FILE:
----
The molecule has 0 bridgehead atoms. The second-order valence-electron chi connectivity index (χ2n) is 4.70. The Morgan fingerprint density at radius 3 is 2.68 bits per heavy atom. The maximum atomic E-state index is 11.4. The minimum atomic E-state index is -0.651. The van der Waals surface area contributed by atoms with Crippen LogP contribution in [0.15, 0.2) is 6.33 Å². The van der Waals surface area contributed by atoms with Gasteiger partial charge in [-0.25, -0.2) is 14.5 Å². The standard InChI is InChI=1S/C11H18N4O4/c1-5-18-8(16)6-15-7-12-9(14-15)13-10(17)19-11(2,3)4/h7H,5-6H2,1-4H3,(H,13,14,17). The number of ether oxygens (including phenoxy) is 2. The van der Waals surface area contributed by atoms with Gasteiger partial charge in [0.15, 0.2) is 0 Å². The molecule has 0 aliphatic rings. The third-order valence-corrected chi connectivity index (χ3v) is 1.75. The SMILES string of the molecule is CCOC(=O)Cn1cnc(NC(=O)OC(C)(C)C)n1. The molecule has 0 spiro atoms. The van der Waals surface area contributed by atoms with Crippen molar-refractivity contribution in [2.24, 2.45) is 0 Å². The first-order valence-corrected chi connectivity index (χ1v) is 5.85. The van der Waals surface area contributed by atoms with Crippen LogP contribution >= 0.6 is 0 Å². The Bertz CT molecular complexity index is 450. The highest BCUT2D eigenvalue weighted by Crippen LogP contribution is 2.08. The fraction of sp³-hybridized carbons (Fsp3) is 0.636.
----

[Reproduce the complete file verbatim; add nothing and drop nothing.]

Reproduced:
The molecule has 0 bridgehead atoms. The second-order valence-electron chi connectivity index (χ2n) is 4.70. The Morgan fingerprint density at radius 3 is 2.68 bits per heavy atom. The maximum atomic E-state index is 11.4. The minimum atomic E-state index is -0.651. The van der Waals surface area contributed by atoms with Crippen LogP contribution in [0.15, 0.2) is 6.33 Å². The van der Waals surface area contributed by atoms with Gasteiger partial charge in [-0.25, -0.2) is 14.5 Å². The standard InChI is InChI=1S/C11H18N4O4/c1-5-18-8(16)6-15-7-12-9(14-15)13-10(17)19-11(2,3)4/h7H,5-6H2,1-4H3,(H,13,14,17). The number of ether oxygens (including phenoxy) is 2. The van der Waals surface area contributed by atoms with Gasteiger partial charge in [0.15, 0.2) is 0 Å². The molecule has 0 aliphatic rings. The third-order valence-corrected chi connectivity index (χ3v) is 1.75. The SMILES string of the molecule is CCOC(=O)Cn1cnc(NC(=O)OC(C)(C)C)n1. The molecule has 0 spiro atoms. The van der Waals surface area contributed by atoms with Crippen molar-refractivity contribution in [2.24, 2.45) is 0 Å². The first-order valence-corrected chi connectivity index (χ1v) is 5.85. The van der Waals surface area contributed by atoms with Crippen LogP contribution >= 0.6 is 0 Å². The Bertz CT molecular complexity index is 450. The highest BCUT2D eigenvalue weighted by Crippen LogP contribution is 2.08. The fraction of sp³-hybridized carbons (Fsp3) is 0.636.